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    This historical fiction narrates the

    untold stories

    of the ordinary boys and girls who abandoned school, job and family. They joined the revolution, suffered and sacrificed their lives for the liberation of their country, Zimbabwe. On the sacred hill of the national Heroes Acre, they are remembered, faceless and nameless, by The Tomb of the Unknown Soldier.

Meet the Author

Thomas Sukutai Bvuma

Sukutai Bvuma has a Masters degree in Media Studies from the University of Oslo, Norway (1998-99). He worked as a diplomat in Mozambique, United Kingdom, the United States of America and Zimbabwe’s first ambassador to Brazil.

Thomas Sukutai Bvuma started writing poems when he was a high-school student, two of his poems are published in the compilation of Zimbabwean revolutionary poems. Bvuma has his own volume of poems, Every Stone That Turns, which became a high school and university textbook for 15 years. He now presents his first novel, The Chosen Generation.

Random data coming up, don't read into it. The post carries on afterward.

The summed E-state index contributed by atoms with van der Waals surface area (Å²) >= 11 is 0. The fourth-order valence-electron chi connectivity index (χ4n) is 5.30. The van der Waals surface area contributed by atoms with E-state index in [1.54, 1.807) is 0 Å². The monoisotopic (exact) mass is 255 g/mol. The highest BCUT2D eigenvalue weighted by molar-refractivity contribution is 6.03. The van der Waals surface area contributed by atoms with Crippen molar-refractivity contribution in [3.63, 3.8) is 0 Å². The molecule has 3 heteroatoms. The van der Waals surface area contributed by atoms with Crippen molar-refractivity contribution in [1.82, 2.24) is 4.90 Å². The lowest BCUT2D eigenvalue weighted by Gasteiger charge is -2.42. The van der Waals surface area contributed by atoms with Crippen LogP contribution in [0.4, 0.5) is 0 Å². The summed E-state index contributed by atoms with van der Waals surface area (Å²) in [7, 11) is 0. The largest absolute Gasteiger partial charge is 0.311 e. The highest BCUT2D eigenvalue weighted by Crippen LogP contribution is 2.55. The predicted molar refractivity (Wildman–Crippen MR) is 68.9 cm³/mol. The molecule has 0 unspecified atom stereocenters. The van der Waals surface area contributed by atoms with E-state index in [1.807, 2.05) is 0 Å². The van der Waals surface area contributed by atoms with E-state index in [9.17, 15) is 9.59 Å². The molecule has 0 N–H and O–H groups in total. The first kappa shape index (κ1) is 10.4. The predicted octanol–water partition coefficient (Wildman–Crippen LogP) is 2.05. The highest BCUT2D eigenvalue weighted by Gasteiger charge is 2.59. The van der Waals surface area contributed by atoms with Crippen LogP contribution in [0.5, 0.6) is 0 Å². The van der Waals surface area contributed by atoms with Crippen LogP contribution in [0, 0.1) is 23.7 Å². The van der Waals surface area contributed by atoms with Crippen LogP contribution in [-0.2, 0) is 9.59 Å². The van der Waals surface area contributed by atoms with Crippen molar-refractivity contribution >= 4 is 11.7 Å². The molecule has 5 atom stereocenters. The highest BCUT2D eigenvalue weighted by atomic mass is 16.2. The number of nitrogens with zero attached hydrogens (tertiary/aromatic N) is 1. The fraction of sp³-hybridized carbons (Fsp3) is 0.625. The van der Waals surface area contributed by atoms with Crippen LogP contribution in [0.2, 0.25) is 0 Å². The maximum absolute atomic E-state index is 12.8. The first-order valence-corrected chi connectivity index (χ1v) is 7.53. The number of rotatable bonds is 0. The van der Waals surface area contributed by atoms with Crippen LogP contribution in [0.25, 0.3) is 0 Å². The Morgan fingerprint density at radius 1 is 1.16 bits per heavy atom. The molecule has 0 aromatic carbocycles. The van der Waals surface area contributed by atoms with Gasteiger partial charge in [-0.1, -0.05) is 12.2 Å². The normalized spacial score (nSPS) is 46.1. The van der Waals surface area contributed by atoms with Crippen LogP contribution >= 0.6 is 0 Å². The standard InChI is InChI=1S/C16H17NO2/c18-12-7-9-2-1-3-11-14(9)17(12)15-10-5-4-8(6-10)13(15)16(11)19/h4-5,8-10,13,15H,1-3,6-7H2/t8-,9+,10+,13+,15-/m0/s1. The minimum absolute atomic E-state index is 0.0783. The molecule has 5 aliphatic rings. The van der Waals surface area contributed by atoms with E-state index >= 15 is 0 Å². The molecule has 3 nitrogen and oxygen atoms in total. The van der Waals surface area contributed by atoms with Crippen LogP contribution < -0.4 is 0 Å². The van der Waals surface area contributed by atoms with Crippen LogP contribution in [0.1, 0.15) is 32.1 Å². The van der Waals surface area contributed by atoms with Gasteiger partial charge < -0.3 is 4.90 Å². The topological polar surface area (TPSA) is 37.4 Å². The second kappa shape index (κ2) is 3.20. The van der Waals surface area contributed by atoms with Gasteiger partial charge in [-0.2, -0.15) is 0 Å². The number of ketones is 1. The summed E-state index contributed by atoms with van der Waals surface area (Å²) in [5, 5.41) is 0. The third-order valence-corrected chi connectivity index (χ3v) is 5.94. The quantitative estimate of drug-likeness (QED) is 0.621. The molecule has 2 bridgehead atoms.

The Chosen Generation

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The Rhodesians branded them terrorists, persecuted and sought to massacre and annihilate them at the front and at the rear.

The liberation movements portrayed them as irrespressible guerrillas who performed wonders like bringing down a mirage jet fighter with an AK-47 submachine gun. This historical fiction narrates the hitherto untold sufferings and sacrifices of the ordinary boys and girls who abandoned school, job and family. They joined the revolution to fight for the liberation of their country, Zimbabwe

The Real Poetry

Was carved across centuries
Of chains and whips
It was written in the red streams
Resisting the violence of
'Effective occupation'
It was engraved in killings in Katanga
In the betrayals of Mau-Mau
In countless anti-people coups
Its beat was bones in Bissau
Its metaphors massacres in Mozambique
Its alliteration agony in Angola
Its form and zenith
Fighting in Zimbabwe
The real poetry
Is sweat scouring down
The backed valley of the peasant's back
Down to the starved gorge of his buttocks
It bubbles and boils
In the blisters of the farm labourer
It glides in the greased hands
Of the factory worker
Not a private paradise
Nor an individual inferno
But the pain and pleasure
Of people in struggle.

- by Thomas Sukutai Bvuma (Carlos Chombo)